Funniest Screenplays of All Time

Drama MasksBack in 2012, the Writers Guild of America surveyed its membership to identify the Best Written TV Series of All Time and I used the occasion to share my own list. This year the WGA is doing the same for the 101 Funniest Screenplays, asking members to submit fifteen titles to collect the 101 most mentioned. Again, I am not only happy to oblige, I am happy to share my picks with all of you even before the definitive list is published!

Of course funny means different things to different people. Is it slapstick funny, quirky funny, shock value funny, social critique funny, outrageous, embarrassing, or simply impossible to describe? How can you compare so many different kinds of funny, and is the contest even worthwhile other than as a recommendation list? Many wonder if it’s the writing that’s funny, or the performances, or the directing and editing. For me, you have to give credit to the writer if the movie ranks as one of the funniest, no more who contributes. Of course as someone who types a lot of words to share with others, I’m clearly biased toward recognizing writers for their contributions no matter the collaboration. Call me old-fashioned about the important of the written word, but my sense remains that if it’s not on the page ready to be made funny, no one can come to work to make it more funny!

I reached out to my Facebook friends to see what they thought, and what you see below, not in any specific order, are my fifteen, followed by all others that were mentioned frequently or emphatically. Mel Brooks is a clear and recurring winner here, along with the mockumentary Christopher Guest ensemble, a healthy dose of Monty Python, and a rousing run by the Coen Brothers. There were definitely generational trends in the responses I collected, with any number of people on this or that side of political correctness and golden age vs. modern age vs. contemporary leanings. Like music and literature, comedy is very personal, and taste is an individual expression of who we are what makes us tick. There’s a wide net here, and it will always be open to argument, rebuttal, reform, and addition.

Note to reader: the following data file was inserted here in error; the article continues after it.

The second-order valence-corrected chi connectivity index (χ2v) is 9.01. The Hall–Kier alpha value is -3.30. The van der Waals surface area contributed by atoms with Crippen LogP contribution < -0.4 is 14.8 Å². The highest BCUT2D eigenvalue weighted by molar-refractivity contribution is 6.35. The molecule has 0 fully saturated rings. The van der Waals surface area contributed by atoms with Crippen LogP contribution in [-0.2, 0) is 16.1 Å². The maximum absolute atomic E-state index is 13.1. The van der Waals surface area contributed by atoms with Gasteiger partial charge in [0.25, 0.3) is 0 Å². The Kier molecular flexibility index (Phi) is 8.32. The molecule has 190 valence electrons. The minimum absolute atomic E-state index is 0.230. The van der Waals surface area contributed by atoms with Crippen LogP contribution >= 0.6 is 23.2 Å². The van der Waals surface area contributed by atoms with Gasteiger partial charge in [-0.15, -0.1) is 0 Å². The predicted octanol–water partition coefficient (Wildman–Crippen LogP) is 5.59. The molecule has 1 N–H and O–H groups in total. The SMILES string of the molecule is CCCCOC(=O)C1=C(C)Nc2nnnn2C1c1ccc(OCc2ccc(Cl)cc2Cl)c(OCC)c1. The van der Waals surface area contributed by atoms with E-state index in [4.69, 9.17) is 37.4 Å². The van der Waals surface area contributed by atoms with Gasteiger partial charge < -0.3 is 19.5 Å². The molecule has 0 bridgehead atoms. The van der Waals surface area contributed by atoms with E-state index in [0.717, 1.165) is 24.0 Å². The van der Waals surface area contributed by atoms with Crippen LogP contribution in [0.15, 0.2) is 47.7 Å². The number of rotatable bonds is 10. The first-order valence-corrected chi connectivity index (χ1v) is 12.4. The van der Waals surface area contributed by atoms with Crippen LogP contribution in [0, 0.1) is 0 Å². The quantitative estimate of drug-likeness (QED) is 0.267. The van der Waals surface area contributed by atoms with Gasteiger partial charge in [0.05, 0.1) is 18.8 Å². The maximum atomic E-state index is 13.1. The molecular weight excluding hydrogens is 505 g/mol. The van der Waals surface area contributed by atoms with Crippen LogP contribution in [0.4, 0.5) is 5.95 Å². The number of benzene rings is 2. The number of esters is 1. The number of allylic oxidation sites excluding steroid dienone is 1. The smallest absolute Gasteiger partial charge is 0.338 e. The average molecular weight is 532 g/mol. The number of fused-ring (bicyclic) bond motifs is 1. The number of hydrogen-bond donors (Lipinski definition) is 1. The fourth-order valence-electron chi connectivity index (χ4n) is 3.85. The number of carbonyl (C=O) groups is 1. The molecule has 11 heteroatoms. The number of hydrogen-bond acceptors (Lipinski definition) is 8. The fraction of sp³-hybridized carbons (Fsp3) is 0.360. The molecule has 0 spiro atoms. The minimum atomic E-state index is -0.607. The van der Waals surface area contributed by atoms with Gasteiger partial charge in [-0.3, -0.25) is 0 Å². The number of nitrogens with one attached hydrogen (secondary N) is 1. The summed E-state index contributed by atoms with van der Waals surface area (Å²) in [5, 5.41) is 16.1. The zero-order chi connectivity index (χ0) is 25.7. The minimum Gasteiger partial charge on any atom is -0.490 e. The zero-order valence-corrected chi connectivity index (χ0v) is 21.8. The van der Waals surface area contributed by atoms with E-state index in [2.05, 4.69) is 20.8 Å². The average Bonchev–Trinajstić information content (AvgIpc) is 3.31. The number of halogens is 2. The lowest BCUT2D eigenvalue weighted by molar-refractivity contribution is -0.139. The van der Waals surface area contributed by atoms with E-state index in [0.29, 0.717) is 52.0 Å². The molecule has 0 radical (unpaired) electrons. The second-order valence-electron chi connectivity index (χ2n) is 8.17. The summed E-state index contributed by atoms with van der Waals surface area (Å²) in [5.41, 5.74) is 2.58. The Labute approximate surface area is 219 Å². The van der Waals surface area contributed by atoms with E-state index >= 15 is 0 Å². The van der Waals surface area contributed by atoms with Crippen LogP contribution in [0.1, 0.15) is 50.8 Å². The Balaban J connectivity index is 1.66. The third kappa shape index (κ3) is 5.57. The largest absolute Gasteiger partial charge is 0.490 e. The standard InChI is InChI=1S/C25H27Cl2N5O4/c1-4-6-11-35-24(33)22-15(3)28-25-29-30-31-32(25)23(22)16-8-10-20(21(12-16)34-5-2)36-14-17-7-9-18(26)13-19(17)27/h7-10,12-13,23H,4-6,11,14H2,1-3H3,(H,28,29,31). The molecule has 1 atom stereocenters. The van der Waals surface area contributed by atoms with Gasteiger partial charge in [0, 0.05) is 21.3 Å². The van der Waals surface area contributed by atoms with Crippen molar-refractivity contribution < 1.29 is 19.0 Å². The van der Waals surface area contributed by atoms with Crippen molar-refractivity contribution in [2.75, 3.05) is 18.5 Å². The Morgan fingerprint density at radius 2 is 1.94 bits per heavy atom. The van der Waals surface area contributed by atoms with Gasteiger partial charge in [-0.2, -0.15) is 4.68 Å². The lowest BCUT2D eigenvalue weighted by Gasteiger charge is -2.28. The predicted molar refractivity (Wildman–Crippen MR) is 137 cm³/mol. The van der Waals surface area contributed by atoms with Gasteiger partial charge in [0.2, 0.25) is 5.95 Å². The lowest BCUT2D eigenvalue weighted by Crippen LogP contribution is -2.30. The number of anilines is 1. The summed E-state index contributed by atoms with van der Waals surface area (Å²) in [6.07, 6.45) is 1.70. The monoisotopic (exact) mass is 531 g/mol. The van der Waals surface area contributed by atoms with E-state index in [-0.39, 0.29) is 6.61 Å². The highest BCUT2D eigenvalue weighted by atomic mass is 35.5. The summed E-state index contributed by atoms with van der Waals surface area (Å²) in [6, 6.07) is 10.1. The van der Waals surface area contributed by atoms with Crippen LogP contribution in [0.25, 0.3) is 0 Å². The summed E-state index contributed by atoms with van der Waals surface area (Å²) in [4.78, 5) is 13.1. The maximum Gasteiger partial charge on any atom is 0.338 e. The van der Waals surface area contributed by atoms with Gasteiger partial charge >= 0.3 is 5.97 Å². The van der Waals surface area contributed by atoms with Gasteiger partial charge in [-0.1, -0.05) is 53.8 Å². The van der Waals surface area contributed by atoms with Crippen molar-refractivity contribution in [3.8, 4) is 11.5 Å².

I somewhat arbitrarily capped the list below at sixty titles because, well, I guess I didn’t want it to go on forever. Some of the motion pictures named by my friends were less familiar, so I tried to stay with more mainstream and recognizable fare. That should leave plenty of room for surprises when the WGA list is published next winter, and also for any others might want to add. I’m sure you’ve enjoyed many of these:

1) Young Frankenstein

2) Blazing Saddles

3) Monty Python and the Holy Grail

4) Animal House

5) Airplane

6) This Is Spinal Tap

7) When Harry Met Sally

8) Arthur

9) A Fish Called Wanda

10) There’s Something About Mary

11) Trading Places

12) Austin Powers: International Man of Mystery

13) Stripes

14) Dr. Strangelove

15) MASH

And then from my social media community…

16) Waiting for Guffman

17) Best in Show

18) Some Like It Hot

19) What’s Up Doc?

20) Duck Soup

21) A Night at the Opera

22) Flirting with Disaster

23) Raising Arizona

24) The Producers

25) Caddy Shack

26) Bridesmaids

27) Wedding Crashers

28) Fast Times at Ridgemont High

29) The Princess Bride

30) Shakespeare in Love

31) Caddy Shack

32) Monty Python’s Life of Brian

33) Monty Python’s The Meaning of Life

34) The Jerk

35) O Brother, Where Art Thou?

36) The Big Lebowski

37) Rushmore

38) Napoleon Dynamite

39) Being John Malkovich

40) Annie Hall

41) Harold and Maude

42) My Cousin Vinny

43) My Favorite Year

44) Groundhog Day

45) Ghostbusters

46) Tootsie

47) The Hangover

48) National Lampoon’s Vacation

49) His Girl Friday

50) Office Space

51) The Naked Gun

52) The Forty Year Old Virgin

53) Dumb and Dumber

54) Tommy Boy

55) Planes, Trains, and Automobiles

56) The Blues Brothers Movie

57) The Graduate

58) The Pink Panther

59) The Party

60) A Funny Thing Happened on the Way to the Forum